Wood has always been an important material for us humans. Archaeologists in Zambia have now discovered the oldest evidence of a prehistoric wooden structure to date. It is a thick branch with a U-shaped cavity on the underside and a tree trunk whose upper end fits perfectly into this notch by narrowing it. Traces of processing indicate that this collection was not created by chance, but was assembled by Stone Age human ancestors using stone tools and fire. At least 476,000 years old, it is the oldest known man-made wooden structure. But what it was used for and who built it is still unknown.
Numerous archaeological finds prove that early representatives of our species, including Homo habilis and Homo erectus, made and used stone tools. Pre-humans from the time of Australopithecus may have already made the first simple stone tools, as finds dating back more than 2.5 million years in Kenya suggest. On the other hand, prehistoric weapons or tools made of wood are much younger and younger in age because they rarely last thousands of years. “As a result, we have limited information about when and how hominins used this raw material,” explained Larry Parham of the University of Liverpool and his colleagues. The oldest clearly dated wooden implements to date include throwing sticks and wooden spears from Schöningen in Lower Saxony, which are about 300,000 years old and likely come from Homo heidelbergensis. In Africa, a sharp wooden stick about 250,000 years old is the oldest evidence of early human woodworking.
T-shaped connection between rafters
New discoveries from Zambia now prove that our ancestors began using wood for more than just fuel much earlier. Barham and his team discovered evidence of this above the Kalambo Waterfall in Zambia. There, shortly before the river flowed into Lake Tanganyika, archaeologists had already discovered possible traces of early human presence in the 1950s and 1960s. During new excavations at this site, Barham and his colleagues have now found five additional pieces of wood that show signs of processing. Age determination using scintillation dating of the layers of the finds in question showed that these wooden objects are between 476,000 and 322,000 years old. The two oldest finds are located under the surface of the water and form a group of a 1.41-metre-long beam located across the end of a larger tree trunk.
Closer inspection revealed a U-shaped cavity about eleven centimeters wide on the underside of the upper beam. “The tree trunk underneath is also treated and matches this grade,” the researchers say. Both pieces of wood sit together as if they were held together by a tongue and notch. “Traces of cutting and scraping can be seen on the surface of the crack,” the archaeologists continued. Some form strikingly parallel lines running across the grains. Infrared spectroscopy revealed that fire was also used to hollow out the fissure. Barham and his team also discovered the effects of similar processing on the area of the tree trunk near the beam. There were also numerous grooves running transversely in the direction of the grain, some of which also had V-shaped traces.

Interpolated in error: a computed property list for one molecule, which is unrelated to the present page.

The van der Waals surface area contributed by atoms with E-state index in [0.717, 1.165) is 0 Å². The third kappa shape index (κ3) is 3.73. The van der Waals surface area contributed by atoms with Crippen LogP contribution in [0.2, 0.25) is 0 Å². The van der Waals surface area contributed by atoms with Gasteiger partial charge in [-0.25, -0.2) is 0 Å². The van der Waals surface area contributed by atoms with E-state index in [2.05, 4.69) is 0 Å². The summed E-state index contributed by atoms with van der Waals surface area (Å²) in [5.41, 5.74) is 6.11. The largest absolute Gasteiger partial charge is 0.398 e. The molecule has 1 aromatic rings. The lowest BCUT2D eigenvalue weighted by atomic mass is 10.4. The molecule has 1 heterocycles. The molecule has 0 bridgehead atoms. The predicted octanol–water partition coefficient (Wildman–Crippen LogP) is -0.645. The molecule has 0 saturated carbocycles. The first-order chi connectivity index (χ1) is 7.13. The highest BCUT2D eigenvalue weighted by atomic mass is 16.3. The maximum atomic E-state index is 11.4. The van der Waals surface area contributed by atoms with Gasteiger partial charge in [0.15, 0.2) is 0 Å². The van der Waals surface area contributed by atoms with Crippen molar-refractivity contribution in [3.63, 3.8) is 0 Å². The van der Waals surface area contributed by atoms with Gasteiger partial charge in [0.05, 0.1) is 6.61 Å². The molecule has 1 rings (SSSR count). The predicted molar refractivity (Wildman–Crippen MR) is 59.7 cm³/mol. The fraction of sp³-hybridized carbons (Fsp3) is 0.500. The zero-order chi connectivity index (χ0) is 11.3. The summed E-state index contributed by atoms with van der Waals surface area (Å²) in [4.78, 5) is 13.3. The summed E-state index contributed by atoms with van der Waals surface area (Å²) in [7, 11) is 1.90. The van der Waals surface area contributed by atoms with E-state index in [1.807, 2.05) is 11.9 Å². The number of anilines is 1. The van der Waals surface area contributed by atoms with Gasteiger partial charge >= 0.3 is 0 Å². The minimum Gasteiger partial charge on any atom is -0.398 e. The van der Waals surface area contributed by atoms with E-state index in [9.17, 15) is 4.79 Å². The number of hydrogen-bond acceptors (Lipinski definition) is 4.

The oldest evidence of a man-made wooden structure
According to archaeologists, these effects indicate that these two wooden pieces were manufactured with stone tools and human hands. “We interpret the incision as having been deliberately created by scraping and chipping to create a connection between the branch and the trunk, forming a structure of two interconnected parts,” Barham and colleagues explain. “The two discoveries illustrate the basic concept of masonry: the combination of two or more elements to form a structure.” This means that this wooden structure, more than 476,000 years old, could be one of the oldest evidence of human woodworking – and the oldest wooden structure in the world to date. “This construction is unique, and there is nothing comparable in the African or Eurasian Paleolithic,” the team said.
However, it is unclear what the purpose of connecting the two wooden parts was. Archaeologists suspect that the finds may have originally been part of some type of platform, track fortification or dwelling. This may have made life easier for them in the humid and perhaps frequently flooded environment along the river. “These people changed their environment to make their lives easier, even if it was just a platform on which they could sit on the riverbank and do their daily work,” says Barham. “This discovery makes me think differently about our early ancestors; they were more like us than you might think: they used their intelligence, imagination and skills to create something that didn’t exist before.” In an accompanying comment in Nature Writes, archaeologist Anneke Mills of the University of Reading, who was not involved in the study, said: “Such studies underscore the role this humble material has played in human history, while also revealing when humans began reshaping the planet for their own purposes.” “.
Source: Lawrence Barham (University of Liverpool) et al., Nature, doi: 10.1038/s41586-023-06557-9)
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